As well as restoring dignity to the Oval Office, another thing that will definitely change under a Biden presidency is US policy on the environment.
Biden’s plan for “a clean energy revolution and environmental justice” includes rejoining the Paris Agreement on climate change, investing US$1.7 trillion over the next decade in “green energy” and achieving net-zero greenhouse gas emissions by 2050.
The European Union, Japan and South Korea have already committed to net-zero emissions by 2050. China’s net-zero target is 2060.
With the US joining the fold, the implications for Australia could be huge.
A carbon border tax coming our way
The European Union has already announced it is considering a carbon border tax. This would involve a tariff on imports from nations without a price on carbon similar to the EU. The tax would be proportional to the amount of carbon in the imports, and the relative difference in carbon price between Europe and the exporting country.
This type of “border-adjustment tax” is a smart way to protect domestic industries from being undercut by imports from other countries without a price on carbon.
It would make eminent sense for the US to follow suit.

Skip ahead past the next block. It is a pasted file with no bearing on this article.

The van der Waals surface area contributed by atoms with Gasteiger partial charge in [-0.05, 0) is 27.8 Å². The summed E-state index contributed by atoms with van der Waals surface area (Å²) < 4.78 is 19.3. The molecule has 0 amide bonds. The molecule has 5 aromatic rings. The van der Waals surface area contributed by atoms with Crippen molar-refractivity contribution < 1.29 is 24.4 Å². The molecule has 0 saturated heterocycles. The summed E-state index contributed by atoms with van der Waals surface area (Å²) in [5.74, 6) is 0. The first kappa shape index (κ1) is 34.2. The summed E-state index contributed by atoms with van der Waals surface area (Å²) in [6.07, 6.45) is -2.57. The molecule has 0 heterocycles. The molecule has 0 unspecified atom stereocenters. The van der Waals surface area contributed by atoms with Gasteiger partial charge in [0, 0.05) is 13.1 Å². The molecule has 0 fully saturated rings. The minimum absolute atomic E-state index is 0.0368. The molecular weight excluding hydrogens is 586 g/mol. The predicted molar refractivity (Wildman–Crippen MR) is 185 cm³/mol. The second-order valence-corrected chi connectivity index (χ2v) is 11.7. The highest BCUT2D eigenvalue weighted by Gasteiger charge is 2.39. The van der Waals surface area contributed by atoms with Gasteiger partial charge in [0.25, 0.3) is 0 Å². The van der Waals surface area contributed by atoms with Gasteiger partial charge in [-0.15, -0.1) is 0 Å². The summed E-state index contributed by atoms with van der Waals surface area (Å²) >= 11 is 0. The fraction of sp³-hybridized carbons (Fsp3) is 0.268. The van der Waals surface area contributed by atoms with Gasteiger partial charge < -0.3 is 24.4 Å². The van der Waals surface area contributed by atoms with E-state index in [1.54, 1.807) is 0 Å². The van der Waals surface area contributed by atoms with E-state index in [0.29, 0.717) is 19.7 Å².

If so, things get really interesting. It would make it even harder to challenge such taxes as trade restriction before the World Trade Organisation. It would trigger similar moves by other countries serious about tackling climate change.Patrick Semansky/AP
In fact, a border-adjustment tax is part of the US Climate Leadership Council’s proposal for a carbon tax and “carbon dividend” – returning all net proceeds from the tax to the American people on an equal basis.
If most of our trading partners have a carbon border tax, then Australia will have a price on carbon – but only for exporters.
This will leave the Australian economy in a bad position.
With no price on carbon internally, no serious commitment to reduce emissions and a vain hope of meeting our Paris Agreement obligations through dodgy accounting tricks and future technological innovation, the rest of the world is unlikely to be sympathetic.
A carbon dividend plan
There is a better way: enact our own carbon dividend plan.
In 2018 law professor Rosalind Dixon and I proposed a plan for Australia similar to the Climate Leadership Council’s.
- ^ Biden’s plan (joebiden.com)
- ^ has already announced (www.bcg.com)
- ^ US Climate Leadership Council’s (clcouncil.org)
- ^ supported by (clcouncil.org)
- ^ Carbon pricing works: the largest-ever study puts it beyond doubt (theconversation.com)
- ^ University of NSW (static1.squarespace.com)
- ^ Australian Carbon Dividend Plan (static1.squarespace.com)
- ^ Technology Investment Roadmap (www.industry.gov.au)
- ^ Fresh thinking: the carbon tax that would leave households better off (theconversation.com)
Authors: Richard Holden, Professor of Economics, UNSW